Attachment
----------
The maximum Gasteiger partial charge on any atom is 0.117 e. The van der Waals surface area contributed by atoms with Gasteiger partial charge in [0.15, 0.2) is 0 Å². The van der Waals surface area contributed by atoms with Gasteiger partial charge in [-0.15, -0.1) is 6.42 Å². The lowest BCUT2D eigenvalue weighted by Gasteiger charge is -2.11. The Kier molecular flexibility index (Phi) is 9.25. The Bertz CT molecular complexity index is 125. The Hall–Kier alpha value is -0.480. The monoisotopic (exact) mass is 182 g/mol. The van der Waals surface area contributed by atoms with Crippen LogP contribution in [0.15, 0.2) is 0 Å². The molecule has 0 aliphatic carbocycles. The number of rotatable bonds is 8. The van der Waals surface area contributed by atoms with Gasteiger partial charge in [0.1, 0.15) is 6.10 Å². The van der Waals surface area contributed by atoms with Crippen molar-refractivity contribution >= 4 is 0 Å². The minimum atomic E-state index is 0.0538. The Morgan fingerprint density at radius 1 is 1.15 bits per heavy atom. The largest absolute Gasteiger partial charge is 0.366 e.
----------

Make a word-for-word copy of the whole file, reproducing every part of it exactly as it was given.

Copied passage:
The maximum Gasteiger partial charge on any atom is 0.117 e. The van der Waals surface area contributed by atoms with Gasteiger partial charge in [0.15, 0.2) is 0 Å². The van der Waals surface area contributed by atoms with Gasteiger partial charge in [-0.15, -0.1) is 6.42 Å². The lowest BCUT2D eigenvalue weighted by Gasteiger charge is -2.11. The Kier molecular flexibility index (Phi) is 9.25. The Bertz CT molecular complexity index is 125. The Hall–Kier alpha value is -0.480. The monoisotopic (exact) mass is 182 g/mol. The van der Waals surface area contributed by atoms with Crippen LogP contribution in [0.15, 0.2) is 0 Å². The molecule has 0 aliphatic carbocycles. The number of rotatable bonds is 8. The van der Waals surface area contributed by atoms with Gasteiger partial charge in [0.1, 0.15) is 6.10 Å². The van der Waals surface area contributed by atoms with Crippen molar-refractivity contribution >= 4 is 0 Å². The minimum atomic E-state index is 0.0538. The Morgan fingerprint density at radius 1 is 1.15 bits per heavy atom. The largest absolute Gasteiger partial charge is 0.366 e.